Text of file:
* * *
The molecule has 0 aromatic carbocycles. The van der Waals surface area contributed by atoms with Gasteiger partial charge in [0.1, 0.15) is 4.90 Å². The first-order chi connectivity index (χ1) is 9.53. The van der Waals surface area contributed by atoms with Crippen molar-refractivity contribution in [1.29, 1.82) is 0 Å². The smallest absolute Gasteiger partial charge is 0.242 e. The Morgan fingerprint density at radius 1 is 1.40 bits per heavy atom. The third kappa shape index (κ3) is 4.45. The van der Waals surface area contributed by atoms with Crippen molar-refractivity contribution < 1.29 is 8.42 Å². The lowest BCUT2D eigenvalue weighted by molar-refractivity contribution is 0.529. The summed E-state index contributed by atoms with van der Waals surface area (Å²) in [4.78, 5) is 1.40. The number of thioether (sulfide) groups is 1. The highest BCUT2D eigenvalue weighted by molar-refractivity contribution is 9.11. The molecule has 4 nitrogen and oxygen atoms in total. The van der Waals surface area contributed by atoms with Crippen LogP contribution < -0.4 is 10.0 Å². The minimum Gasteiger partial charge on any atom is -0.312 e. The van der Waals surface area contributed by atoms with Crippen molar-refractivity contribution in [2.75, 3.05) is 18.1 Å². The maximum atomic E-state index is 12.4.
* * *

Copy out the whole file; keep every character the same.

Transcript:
The molecule has 0 aromatic carbocycles. The van der Waals surface area contributed by atoms with Gasteiger partial charge in [0.1, 0.15) is 4.90 Å². The first-order chi connectivity index (χ1) is 9.53. The van der Waals surface area contributed by atoms with Crippen molar-refractivity contribution in [1.29, 1.82) is 0 Å². The smallest absolute Gasteiger partial charge is 0.242 e. The Morgan fingerprint density at radius 1 is 1.40 bits per heavy atom. The third kappa shape index (κ3) is 4.45. The van der Waals surface area contributed by atoms with Crippen molar-refractivity contribution < 1.29 is 8.42 Å². The lowest BCUT2D eigenvalue weighted by molar-refractivity contribution is 0.529. The summed E-state index contributed by atoms with van der Waals surface area (Å²) in [4.78, 5) is 1.40. The number of thioether (sulfide) groups is 1. The highest BCUT2D eigenvalue weighted by molar-refractivity contribution is 9.11. The molecule has 4 nitrogen and oxygen atoms in total. The van der Waals surface area contributed by atoms with Crippen LogP contribution < -0.4 is 10.0 Å². The minimum Gasteiger partial charge on any atom is -0.312 e. The van der Waals surface area contributed by atoms with Crippen molar-refractivity contribution in [2.75, 3.05) is 18.1 Å². The maximum atomic E-state index is 12.4.